Perhaps you've seen the recent NY Times opinion piece from Andrew Hacker, an emeritus poli sci professor from Queens College, who argues that our math education is misguided in its emphasis on algebra (and more advanced maths). Instead, he suggests that we should be focusing on mathematics that are more relevant to everyday people, like statistics. He does a good job of addressing the obvious counter-arguments. For those who would suggest that learning algebra and so on is enriching on its own terms regardless of its usefulness, he points out the many, many students who drop out of HS or college because they can't get through the math. For those who would point to our rhetoric about the need for STEM professionals he points out that "a definitive analysis by the Georgetown Center on Education and the Workforce forecasts that in the decade ahead a mere 5 percent of entry-level workers will need to be proficient in algebra or above." Specifically, what the report says is that only 5% of jobs will be STEM jobs. However the report also contends that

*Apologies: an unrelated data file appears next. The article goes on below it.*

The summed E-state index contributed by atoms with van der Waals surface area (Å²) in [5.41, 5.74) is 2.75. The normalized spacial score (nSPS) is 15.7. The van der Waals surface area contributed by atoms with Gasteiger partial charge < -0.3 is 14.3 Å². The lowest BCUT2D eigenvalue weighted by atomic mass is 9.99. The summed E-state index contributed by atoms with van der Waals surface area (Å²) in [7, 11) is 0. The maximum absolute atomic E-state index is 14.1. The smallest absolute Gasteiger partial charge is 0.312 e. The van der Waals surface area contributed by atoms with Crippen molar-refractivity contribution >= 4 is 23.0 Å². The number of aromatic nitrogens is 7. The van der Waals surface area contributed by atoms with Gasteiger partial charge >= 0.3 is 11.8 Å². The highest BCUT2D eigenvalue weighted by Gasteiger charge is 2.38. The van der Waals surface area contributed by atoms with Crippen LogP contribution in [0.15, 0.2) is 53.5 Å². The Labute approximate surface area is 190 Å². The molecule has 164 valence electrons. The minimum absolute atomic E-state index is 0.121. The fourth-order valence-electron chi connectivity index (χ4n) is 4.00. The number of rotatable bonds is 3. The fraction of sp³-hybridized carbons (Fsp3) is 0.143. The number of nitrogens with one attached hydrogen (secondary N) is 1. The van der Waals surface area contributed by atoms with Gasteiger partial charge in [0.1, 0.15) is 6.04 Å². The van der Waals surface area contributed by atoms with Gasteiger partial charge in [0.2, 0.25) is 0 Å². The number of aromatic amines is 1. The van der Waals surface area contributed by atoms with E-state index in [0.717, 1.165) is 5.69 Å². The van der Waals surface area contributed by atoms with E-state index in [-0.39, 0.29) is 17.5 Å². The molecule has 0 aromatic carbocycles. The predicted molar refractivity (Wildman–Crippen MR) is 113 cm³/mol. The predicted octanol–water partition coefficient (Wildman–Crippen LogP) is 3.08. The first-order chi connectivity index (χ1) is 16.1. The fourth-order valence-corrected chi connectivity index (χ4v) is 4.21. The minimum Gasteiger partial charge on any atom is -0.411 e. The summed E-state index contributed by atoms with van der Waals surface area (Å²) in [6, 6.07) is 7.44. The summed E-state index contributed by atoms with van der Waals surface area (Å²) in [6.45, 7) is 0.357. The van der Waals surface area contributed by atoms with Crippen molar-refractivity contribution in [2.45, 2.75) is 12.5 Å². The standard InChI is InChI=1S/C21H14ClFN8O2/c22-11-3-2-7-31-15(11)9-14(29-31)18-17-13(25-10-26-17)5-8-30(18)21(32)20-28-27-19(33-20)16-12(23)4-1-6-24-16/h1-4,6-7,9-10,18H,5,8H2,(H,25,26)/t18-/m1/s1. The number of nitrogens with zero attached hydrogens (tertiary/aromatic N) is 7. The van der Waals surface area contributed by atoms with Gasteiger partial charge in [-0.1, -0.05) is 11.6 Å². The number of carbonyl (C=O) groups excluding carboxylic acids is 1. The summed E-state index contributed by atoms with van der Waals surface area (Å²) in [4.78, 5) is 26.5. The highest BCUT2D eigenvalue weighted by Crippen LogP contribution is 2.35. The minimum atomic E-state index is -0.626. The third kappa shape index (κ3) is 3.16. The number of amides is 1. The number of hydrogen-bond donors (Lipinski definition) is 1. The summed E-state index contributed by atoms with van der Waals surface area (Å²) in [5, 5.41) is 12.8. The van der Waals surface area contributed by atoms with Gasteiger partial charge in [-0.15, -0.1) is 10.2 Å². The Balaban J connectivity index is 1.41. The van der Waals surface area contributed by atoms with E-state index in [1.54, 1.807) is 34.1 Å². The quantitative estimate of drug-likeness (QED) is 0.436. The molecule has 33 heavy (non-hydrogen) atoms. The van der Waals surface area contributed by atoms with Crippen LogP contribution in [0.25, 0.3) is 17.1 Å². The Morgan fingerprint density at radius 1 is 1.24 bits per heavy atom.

the market for STEM competencies far exceeds the 5 percent of science, technology, and engineering occupations. As a result, the demand for STEM competencies throughout the economy diverts STEM workers into nontraditional STEM occupations—making what seems like plenty, not enough to go around.
So while the 5% statistic is accurate, this report actually argues for a reform of math education that links math more directly with STEM professions. Not the elite jobs but the middle-of-the-road jobs that will require some kind of postsecondary certificate and some targeted math competencies rather than a general education. In short, the Georgetown report makes an argument for reforming math education rather than reducing it, which is similar to Hacker's point, though Hacker focuses more on the importance of math literacy for citizenship than STEM-related careers.